Answering a claim made in The Da Vinci Code about the discussion on the deity of Christ at the Council of Nicaea, McDowell says, “It did relate to the deity of Christ but the issue was whether Jesus’ status was lesser than the Father—was he coeternal? No one believed or debated if he was merely a man or prophet.”
Answering a claim made in The Da Vinci Code that the vote at the Council of Nicaea concerning the deity of Christ was close, McDowell responds, “According to recent research done by historian Dr. Paul Maier at Western Michigan University, ‘the vote was 300 to 2.’ So, no, I wouldn’t say it was very close, and again the issue was simply whether Jesus was coeternal with God the Father.”
The Da Vinci Code’s attacks on the reliability of Scripture and on the deity of Christ are false and offensive. Dan Brown does not offer any credible evidence to support his attacks. There is, however, much historical evidence to disprove his theories.
In order to find out about the true Jesus Christ, people should not be encouraged to read The Da Vinci Code or see the movie, but to read the true and faithful account inspired by God himself in the pages of the New Testament. It is in these pages that millions have found God and salvation.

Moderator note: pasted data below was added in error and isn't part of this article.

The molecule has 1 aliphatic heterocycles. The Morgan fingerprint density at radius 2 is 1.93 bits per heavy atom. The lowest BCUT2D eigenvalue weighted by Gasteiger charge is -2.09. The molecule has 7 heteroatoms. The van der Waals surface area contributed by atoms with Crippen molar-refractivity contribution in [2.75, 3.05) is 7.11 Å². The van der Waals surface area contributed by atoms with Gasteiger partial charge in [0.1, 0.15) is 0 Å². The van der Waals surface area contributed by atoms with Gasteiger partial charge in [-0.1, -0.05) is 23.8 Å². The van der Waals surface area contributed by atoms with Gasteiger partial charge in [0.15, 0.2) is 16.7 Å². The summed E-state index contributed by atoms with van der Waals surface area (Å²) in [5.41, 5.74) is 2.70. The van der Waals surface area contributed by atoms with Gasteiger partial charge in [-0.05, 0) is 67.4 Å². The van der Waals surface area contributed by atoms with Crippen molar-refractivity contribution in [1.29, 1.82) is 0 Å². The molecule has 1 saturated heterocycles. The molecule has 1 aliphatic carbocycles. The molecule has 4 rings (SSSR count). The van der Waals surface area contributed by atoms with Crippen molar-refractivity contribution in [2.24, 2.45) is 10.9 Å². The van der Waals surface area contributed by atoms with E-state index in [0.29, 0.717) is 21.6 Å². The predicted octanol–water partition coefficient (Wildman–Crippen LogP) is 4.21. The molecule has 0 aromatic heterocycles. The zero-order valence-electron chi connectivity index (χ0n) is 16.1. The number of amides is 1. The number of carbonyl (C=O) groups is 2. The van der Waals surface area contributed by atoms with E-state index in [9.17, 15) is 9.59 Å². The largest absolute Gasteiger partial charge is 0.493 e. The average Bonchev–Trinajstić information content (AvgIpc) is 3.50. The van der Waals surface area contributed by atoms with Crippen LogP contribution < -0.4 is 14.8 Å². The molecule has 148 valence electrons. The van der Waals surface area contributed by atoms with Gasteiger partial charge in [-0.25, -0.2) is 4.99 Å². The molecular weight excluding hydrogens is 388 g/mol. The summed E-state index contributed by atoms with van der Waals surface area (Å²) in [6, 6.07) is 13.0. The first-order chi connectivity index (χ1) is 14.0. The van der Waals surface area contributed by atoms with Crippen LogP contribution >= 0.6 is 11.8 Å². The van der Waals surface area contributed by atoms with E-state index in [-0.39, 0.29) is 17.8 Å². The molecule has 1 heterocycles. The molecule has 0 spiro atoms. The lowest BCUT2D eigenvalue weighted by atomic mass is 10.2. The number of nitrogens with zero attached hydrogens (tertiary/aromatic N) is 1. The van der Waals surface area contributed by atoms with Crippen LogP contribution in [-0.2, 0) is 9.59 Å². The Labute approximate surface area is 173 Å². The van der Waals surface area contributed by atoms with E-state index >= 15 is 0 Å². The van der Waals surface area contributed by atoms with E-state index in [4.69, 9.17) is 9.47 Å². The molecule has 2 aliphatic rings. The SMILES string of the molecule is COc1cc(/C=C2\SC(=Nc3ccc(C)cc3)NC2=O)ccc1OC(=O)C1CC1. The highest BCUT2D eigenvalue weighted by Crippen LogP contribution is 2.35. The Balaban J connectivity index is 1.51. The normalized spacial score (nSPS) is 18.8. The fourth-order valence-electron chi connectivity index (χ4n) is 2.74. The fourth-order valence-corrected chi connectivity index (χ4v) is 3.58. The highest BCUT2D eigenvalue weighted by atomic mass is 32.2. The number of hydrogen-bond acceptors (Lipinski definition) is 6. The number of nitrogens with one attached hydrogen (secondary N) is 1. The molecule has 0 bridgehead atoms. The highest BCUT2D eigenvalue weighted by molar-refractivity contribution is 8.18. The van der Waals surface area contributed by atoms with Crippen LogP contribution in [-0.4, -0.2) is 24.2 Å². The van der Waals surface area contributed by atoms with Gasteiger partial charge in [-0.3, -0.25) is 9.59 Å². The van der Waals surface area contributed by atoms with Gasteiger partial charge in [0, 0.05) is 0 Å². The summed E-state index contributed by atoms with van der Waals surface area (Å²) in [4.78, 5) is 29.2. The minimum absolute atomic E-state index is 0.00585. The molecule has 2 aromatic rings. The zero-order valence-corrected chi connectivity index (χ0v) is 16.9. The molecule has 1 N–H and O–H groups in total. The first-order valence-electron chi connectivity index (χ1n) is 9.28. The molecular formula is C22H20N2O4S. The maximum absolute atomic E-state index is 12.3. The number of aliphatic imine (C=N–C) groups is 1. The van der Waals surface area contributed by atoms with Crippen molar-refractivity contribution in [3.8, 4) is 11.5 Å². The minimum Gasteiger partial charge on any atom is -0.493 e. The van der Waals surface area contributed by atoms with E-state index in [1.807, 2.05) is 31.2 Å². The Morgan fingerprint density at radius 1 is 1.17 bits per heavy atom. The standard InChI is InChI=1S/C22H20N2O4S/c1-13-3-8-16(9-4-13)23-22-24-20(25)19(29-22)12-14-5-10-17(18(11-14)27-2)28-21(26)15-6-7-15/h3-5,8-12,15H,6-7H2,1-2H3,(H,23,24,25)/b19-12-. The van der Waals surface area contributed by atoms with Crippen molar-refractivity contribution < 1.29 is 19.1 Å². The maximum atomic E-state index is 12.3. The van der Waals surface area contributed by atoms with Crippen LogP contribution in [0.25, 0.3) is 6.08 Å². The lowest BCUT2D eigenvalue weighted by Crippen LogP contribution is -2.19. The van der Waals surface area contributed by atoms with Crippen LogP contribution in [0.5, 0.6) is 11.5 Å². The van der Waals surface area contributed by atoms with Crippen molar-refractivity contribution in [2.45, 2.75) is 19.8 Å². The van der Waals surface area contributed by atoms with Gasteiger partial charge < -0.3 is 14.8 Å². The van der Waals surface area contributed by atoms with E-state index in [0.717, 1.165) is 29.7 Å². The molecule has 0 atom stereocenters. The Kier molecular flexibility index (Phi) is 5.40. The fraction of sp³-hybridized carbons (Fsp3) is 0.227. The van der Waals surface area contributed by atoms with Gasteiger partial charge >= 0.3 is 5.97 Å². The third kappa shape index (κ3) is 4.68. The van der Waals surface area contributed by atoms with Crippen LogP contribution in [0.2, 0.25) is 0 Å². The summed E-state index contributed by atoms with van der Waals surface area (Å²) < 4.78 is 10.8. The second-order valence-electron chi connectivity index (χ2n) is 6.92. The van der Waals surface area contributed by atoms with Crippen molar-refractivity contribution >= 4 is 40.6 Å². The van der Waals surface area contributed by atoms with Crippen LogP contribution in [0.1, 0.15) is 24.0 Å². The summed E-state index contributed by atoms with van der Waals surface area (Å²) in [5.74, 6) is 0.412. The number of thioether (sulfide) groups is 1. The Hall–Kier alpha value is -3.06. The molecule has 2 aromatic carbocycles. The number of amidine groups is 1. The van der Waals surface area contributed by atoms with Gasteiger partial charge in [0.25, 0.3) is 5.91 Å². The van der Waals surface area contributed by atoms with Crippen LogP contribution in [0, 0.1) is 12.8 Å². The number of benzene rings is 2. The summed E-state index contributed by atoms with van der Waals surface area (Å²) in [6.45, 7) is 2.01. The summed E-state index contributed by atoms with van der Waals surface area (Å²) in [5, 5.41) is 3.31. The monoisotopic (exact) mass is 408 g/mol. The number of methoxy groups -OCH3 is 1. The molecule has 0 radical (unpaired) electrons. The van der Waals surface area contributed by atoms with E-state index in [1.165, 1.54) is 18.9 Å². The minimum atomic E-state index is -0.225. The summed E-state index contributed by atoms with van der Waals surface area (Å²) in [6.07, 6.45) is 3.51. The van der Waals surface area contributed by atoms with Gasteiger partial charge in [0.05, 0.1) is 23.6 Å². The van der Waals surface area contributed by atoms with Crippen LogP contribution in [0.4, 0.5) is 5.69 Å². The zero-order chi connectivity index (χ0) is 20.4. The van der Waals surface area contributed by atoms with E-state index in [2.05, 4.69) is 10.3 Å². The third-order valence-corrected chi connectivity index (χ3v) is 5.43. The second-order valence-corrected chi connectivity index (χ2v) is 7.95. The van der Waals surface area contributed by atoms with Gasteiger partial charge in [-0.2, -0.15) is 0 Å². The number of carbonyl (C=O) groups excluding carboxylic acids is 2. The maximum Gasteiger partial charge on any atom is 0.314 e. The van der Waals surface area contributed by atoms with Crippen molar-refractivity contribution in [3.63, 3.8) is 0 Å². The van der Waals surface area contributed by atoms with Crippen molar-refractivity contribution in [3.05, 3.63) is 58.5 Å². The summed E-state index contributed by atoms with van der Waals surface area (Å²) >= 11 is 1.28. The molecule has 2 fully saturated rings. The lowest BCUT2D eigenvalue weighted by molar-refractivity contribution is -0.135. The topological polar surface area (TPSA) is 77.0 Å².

Matthew: Donald Guthrie, Ph.D., believes Matthew was written between AD 50-64. William Hendriksen, Ph.D., dates it AD 63-66. J. Wenham, Ph.D., thinks it could have been written as early as AD 40 [less than 10 years after the death and resurrection of Jesus!]
Mark: William Hendriksen, Ph.D., believes Mark was written AD 40 to 65, favouring the earlier date. Bruce Metzger, Ph.D., dates it AD 65 to 75. J. Wenham, Ph.D., favours AD 45.
Luke: Donald Guthrie, Ph.D., believes Luke was written AD 62 to 64. William Hendriksen, Ph.D., dates it AD 61-63. J.A.T. Robinson, Ph.D. believes it was completed by AD 62.
John: William Hendriksen, Ph.D., believes John was written AD 80 to 98. Richard C.H. Lenski, D.D., dates it between AD 75 and 100, probably 80 or 85. Leon Morris, Ph.D., dates it pre AD 70. J.A.T. Robinson, Ph.D., favours AD 65.
Acts: Donald Guthrie, Ph.D., believes Acts was written AD 62 to 64. J.A.T. Robinson, Ph.D., believes it was completed by AD 62.
Romans: Jack Cottrell, Ph.D., believes Romans was written AD 56, to 58. James D. G. Dunn, Ph.D. dates it AD 55 to 57. William Hendriksen, Ph.D., favours AD 57 or 58.
1 Corinthians: Charles Hodge, Ph.D., believes 1 Corinthians was written AD 57. Simon J. Kistemaker, Ph.D., dates it AD 55. Ralph R. Martin, Ph.D., dates it AD 54. Paul D. Wegner, Ph.D., favours AD 55.
2 Corinthians: Charles Hodge, Ph.D., believes 2 Corinthians was written AD 57. Simon J. Kistemaker, Ph.D., dates it AD 56. Paul D. Wegner, Ph.D., favours AD 56.
Galatians: William Hendriksen, Ph.D., believes Galatians was written AD 50-53. Paul D. Wegner, Ph.D., dates it early AD 49.